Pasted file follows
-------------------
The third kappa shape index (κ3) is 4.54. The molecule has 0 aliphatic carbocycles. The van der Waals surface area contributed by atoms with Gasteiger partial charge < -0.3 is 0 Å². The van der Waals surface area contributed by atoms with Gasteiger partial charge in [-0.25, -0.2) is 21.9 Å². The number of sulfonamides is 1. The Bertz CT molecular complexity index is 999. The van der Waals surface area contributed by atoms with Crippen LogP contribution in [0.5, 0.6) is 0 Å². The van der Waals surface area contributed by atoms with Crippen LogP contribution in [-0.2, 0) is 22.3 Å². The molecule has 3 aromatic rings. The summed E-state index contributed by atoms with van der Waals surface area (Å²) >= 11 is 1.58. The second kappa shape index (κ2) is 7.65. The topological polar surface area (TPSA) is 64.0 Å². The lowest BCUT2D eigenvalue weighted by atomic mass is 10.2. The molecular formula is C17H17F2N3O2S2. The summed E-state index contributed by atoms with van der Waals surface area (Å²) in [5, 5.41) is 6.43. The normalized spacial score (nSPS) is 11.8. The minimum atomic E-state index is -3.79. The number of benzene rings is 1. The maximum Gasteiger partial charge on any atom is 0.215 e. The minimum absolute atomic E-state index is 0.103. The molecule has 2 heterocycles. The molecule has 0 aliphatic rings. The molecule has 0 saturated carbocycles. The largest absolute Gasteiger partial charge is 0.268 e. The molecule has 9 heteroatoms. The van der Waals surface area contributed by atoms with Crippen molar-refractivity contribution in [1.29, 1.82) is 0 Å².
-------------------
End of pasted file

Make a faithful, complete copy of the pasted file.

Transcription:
The third kappa shape index (κ3) is 4.54. The molecule has 0 aliphatic carbocycles. The van der Waals surface area contributed by atoms with Gasteiger partial charge < -0.3 is 0 Å². The van der Waals surface area contributed by atoms with Gasteiger partial charge in [-0.25, -0.2) is 21.9 Å². The number of sulfonamides is 1. The Bertz CT molecular complexity index is 999. The van der Waals surface area contributed by atoms with Crippen LogP contribution in [0.5, 0.6) is 0 Å². The van der Waals surface area contributed by atoms with Crippen LogP contribution in [-0.2, 0) is 22.3 Å². The molecule has 3 aromatic rings. The summed E-state index contributed by atoms with van der Waals surface area (Å²) >= 11 is 1.58. The second kappa shape index (κ2) is 7.65. The topological polar surface area (TPSA) is 64.0 Å². The lowest BCUT2D eigenvalue weighted by atomic mass is 10.2. The molecular formula is C17H17F2N3O2S2. The summed E-state index contributed by atoms with van der Waals surface area (Å²) in [5, 5.41) is 6.43. The normalized spacial score (nSPS) is 11.8. The minimum atomic E-state index is -3.79. The number of benzene rings is 1. The maximum Gasteiger partial charge on any atom is 0.215 e. The minimum absolute atomic E-state index is 0.103. The molecule has 2 heterocycles. The molecule has 0 aliphatic rings. The molecule has 0 saturated carbocycles. The largest absolute Gasteiger partial charge is 0.268 e. The molecule has 9 heteroatoms. The van der Waals surface area contributed by atoms with Crippen molar-refractivity contribution in [1.29, 1.82) is 0 Å².